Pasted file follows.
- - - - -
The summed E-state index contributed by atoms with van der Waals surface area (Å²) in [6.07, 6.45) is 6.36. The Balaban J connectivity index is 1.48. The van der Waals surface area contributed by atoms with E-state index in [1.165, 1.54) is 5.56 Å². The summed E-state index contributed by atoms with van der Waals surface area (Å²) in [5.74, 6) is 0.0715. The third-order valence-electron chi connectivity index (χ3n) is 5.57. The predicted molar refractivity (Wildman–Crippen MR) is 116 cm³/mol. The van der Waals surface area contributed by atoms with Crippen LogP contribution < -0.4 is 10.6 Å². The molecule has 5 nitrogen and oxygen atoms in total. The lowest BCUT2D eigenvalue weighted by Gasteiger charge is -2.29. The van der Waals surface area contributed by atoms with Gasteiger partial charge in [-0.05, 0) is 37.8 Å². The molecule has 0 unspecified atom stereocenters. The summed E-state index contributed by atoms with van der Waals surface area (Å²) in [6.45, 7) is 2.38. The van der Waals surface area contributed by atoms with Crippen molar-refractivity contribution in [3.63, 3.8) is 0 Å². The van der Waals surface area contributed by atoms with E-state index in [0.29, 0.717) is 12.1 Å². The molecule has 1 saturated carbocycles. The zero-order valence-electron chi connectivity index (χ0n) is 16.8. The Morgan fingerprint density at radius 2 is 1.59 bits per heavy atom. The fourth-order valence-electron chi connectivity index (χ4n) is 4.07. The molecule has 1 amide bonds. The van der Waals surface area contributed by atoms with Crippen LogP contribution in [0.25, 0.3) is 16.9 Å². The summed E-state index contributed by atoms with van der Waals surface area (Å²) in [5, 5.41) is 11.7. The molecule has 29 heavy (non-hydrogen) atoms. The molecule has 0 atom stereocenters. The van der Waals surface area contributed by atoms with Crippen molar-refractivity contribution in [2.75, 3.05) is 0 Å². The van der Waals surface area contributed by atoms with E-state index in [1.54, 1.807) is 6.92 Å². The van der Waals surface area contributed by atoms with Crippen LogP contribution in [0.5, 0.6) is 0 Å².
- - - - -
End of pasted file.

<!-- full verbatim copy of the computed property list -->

The summed E-state index contributed by atoms with van der Waals surface area (Å²) in [6.07, 6.45) is 6.36. The Balaban J connectivity index is 1.48. The van der Waals surface area contributed by atoms with E-state index in [1.165, 1.54) is 5.56 Å². The summed E-state index contributed by atoms with van der Waals surface area (Å²) in [5.74, 6) is 0.0715. The third-order valence-electron chi connectivity index (χ3n) is 5.57. The predicted molar refractivity (Wildman–Crippen MR) is 116 cm³/mol. The van der Waals surface area contributed by atoms with Crippen LogP contribution < -0.4 is 10.6 Å². The molecule has 5 nitrogen and oxygen atoms in total. The lowest BCUT2D eigenvalue weighted by Gasteiger charge is -2.29. The van der Waals surface area contributed by atoms with Gasteiger partial charge in [-0.05, 0) is 37.8 Å². The molecule has 0 unspecified atom stereocenters. The summed E-state index contributed by atoms with van der Waals surface area (Å²) in [6.45, 7) is 2.38. The van der Waals surface area contributed by atoms with Crippen molar-refractivity contribution in [3.63, 3.8) is 0 Å². The van der Waals surface area contributed by atoms with E-state index in [0.29, 0.717) is 12.1 Å². The molecule has 1 saturated carbocycles. The zero-order valence-electron chi connectivity index (χ0n) is 16.8. The Morgan fingerprint density at radius 2 is 1.59 bits per heavy atom. The fourth-order valence-electron chi connectivity index (χ4n) is 4.07. The molecule has 1 amide bonds. The van der Waals surface area contributed by atoms with Crippen LogP contribution in [0.25, 0.3) is 16.9 Å². The summed E-state index contributed by atoms with van der Waals surface area (Å²) in [5, 5.41) is 11.7. The molecule has 29 heavy (non-hydrogen) atoms. The molecule has 0 atom stereocenters. The van der Waals surface area contributed by atoms with Crippen molar-refractivity contribution in [2.75, 3.05) is 0 Å². The van der Waals surface area contributed by atoms with E-state index in [1.54, 1.807) is 6.92 Å². The van der Waals surface area contributed by atoms with Crippen LogP contribution in [0.5, 0.6) is 0 Å².